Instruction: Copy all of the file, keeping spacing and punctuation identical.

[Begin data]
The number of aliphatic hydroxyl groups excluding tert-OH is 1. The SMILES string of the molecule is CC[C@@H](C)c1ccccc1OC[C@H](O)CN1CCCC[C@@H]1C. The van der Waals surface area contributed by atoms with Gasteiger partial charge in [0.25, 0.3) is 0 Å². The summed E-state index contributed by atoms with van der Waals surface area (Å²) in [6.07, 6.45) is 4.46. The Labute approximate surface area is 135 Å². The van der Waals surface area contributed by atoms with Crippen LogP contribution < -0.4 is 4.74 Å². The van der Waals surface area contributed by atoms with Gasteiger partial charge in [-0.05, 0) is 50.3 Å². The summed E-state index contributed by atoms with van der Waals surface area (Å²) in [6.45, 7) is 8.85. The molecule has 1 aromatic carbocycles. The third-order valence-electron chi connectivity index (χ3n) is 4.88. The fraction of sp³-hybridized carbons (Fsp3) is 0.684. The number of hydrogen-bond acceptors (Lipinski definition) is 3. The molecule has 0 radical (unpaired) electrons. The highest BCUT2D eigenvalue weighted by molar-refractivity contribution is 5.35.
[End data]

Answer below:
The number of aliphatic hydroxyl groups excluding tert-OH is 1. The SMILES string of the molecule is CC[C@@H](C)c1ccccc1OC[C@H](O)CN1CCCC[C@@H]1C. The van der Waals surface area contributed by atoms with Gasteiger partial charge in [0.25, 0.3) is 0 Å². The summed E-state index contributed by atoms with van der Waals surface area (Å²) in [6.07, 6.45) is 4.46. The Labute approximate surface area is 135 Å². The van der Waals surface area contributed by atoms with Crippen LogP contribution < -0.4 is 4.74 Å². The van der Waals surface area contributed by atoms with Gasteiger partial charge in [-0.05, 0) is 50.3 Å². The summed E-state index contributed by atoms with van der Waals surface area (Å²) in [6.45, 7) is 8.85. The molecule has 1 aromatic carbocycles. The third-order valence-electron chi connectivity index (χ3n) is 4.88. The fraction of sp³-hybridized carbons (Fsp3) is 0.684. The number of hydrogen-bond acceptors (Lipinski definition) is 3. The molecule has 0 radical (unpaired) electrons. The highest BCUT2D eigenvalue weighted by molar-refractivity contribution is 5.35.